• Discounts and special offers
  • Subscriber-only articles and interviews
  • Breaking news and trending topics

Already a subscriber?

By signing up, you accept Moneywise's Terms of Use, Subscription Agreement, and Privacy Policy.

Not interested ?

1. Eike Batista

Eike Batista
Antonio Scorza / Shutterstock
Eike Batista

In 2012, Brazilian mining and refining magnate Eike Batista was worth an estimated $35 billion and was the seventh richest man in the world.

However, in 2013 his oil company, OGX, took a nosedive into bankruptcy that resulted in the largest corporate default in the history of Latin America.

As his empire collapsed around him, it was revealed that much of Batista's success came from bribing corrupt officials. He was sentenced to 30 years in prison in July 2018.

Meet Your Retirement Goals Effortlessly

The road to retirement may seem long, but with WiserAdvisor, you can find a trusted partner to guide you every step of the way

WiserAdvisor matches you with vetted financial advisors that offer personalized advice to help you to make the right choices, invest wisely, and secure the retirement you've always dreamed of. Start planning early, and get your retirement mapped out today.

Get Started

2. Elizabeth Holmes

Elizabeth Holmes
Krista Kennell / Shutterstock
Elizabeth Holmes

Elizabeth Holmes made a name for herself as the CEO of a startup called Theranos, which promised to revolutionize health care with a simple and inexpensive blood test. Forbes named Holmes the youngest and wealthiest female entrepreneur in the U.S.

But in 2016, Theranos’ blood tests were revealed to be a massive fraud. Holmes was made to pay a $500,000 fine, return her shares to the company and more.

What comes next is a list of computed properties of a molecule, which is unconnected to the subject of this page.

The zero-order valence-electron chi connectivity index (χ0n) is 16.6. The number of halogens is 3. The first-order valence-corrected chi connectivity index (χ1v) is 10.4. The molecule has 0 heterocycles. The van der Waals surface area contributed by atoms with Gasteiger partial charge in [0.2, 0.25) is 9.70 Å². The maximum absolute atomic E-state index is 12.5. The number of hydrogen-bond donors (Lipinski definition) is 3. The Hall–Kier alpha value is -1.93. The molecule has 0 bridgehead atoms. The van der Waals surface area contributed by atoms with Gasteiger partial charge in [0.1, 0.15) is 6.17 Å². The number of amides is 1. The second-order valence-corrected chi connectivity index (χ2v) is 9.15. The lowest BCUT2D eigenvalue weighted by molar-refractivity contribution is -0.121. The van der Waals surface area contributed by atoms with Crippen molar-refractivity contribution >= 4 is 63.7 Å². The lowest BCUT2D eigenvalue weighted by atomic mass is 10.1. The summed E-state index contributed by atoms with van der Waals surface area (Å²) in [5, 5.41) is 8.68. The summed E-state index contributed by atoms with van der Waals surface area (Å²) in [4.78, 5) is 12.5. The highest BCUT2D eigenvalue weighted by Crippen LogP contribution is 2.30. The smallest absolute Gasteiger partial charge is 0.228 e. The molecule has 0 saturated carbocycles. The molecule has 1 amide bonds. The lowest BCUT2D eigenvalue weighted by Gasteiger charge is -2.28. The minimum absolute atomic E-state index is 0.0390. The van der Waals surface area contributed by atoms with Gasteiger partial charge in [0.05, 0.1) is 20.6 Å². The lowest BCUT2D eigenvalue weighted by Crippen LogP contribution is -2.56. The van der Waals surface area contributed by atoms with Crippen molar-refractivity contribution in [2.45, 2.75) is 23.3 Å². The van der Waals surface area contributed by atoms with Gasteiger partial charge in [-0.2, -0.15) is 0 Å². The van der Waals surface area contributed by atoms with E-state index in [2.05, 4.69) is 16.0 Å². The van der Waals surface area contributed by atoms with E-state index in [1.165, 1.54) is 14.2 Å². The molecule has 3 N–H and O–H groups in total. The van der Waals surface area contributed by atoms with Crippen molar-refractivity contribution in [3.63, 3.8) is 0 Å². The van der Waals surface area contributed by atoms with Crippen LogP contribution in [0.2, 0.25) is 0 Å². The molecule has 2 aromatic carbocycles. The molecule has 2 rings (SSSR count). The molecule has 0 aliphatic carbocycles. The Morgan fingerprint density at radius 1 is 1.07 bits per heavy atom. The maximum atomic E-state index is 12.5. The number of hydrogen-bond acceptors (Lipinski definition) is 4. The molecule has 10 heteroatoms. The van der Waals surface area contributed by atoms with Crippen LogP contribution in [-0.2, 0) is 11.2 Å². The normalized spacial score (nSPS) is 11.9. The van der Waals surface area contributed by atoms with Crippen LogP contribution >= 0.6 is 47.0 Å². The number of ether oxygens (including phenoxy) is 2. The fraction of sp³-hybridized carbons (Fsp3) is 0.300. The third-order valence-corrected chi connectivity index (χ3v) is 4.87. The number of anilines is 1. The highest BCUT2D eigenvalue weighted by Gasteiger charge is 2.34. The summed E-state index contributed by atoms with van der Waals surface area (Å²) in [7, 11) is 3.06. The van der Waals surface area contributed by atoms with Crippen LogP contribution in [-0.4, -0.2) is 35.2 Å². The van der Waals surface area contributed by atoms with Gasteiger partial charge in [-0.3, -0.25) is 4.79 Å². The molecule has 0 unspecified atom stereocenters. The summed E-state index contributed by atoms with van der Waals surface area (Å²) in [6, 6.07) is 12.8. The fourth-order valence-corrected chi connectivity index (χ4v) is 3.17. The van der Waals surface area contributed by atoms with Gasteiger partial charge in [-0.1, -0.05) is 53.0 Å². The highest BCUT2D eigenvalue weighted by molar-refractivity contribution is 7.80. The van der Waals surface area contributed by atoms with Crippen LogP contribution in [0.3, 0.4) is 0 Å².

Forbes revised her net worth from $4.5 billion down to $0.

3. Adolf Merckle

Adolf Merckle
liberalbias100 / YouTube
Adolf Merckle

German industrialist Adolf Merckle took over his family’s company and within a few decades turned the 100-worker firm into over 120 companies employing 100,000.

His massive success earned him a $9 billion fortune and made him one of the richest men in the world. But then, his company lost $6 billion in the 2008 financial crisis — and he made a series of risky investments that lost him hundreds of millions more.

Merckle took his own life in 2009. His family said he was racked by a sense of "powerlessness" over his situation.

How to get a free $20 to invest in your future

An app called Acorns automatically rounds up purchases made on your credit or debit card to the nearest dollar and places the excess "change" into a smart investment portfolio. Acorns offers a $20 welcome bonus, immediately from your first investment.

Get $20

4. Sean Quinn

Sean Quinn
Tirnanog33 / YouTube
Sean Quinn

In 2008, Sean Quinn was the richest man in Ireland, worth $6 billion. His company, the Quinn Group, was into mining, manufacturing and insurance.

Quinn got into trouble when he tried to dabble in banking. He built up a 25% stake in Anglo Irish Bank using mostly borrowed money, and when the bank tanked during the financial crisis Quinn wound up $4 billion in the red.

Quinn filed for bankruptcy in 2011 and was served 30 court orders to stop illegally selling the company’s assets to improve returns for investors. He did it anyway and was jailed for three months in 2012.

5. Aubrey McClendon

Aubrey McClendon
CBS This Morning / YouTube
Aubrey McClendon

Aubrey McClendon made his fortune as a fracking pioneer and grew his company, Chesapeake Energy, into the second largest natural gas producer in America. In 2008, McClendon had a net worth of more than $3 billion and lived a lavish lifestyle.

In 2016, things unraveled overnight when federal prosecutors accused him of violating several antitrust laws.

One day after the indictment, he crashed his car at 78 mph and died on impact. By some accounts, McClendon left behind so much debt that he essentially died broke.

6. Masayoshi Son

Masayoshi Son
Bloomberg Markets and Finance / YouTube
Masayoshi Son

Masayoshi Son founded Softbank, the largest telecom and internet company in Japan, and his fortune grew to about $78 billion.

But when the company's shares plummeted 98% in the dot-com crash of 2000, the founder lost more than $70 billion.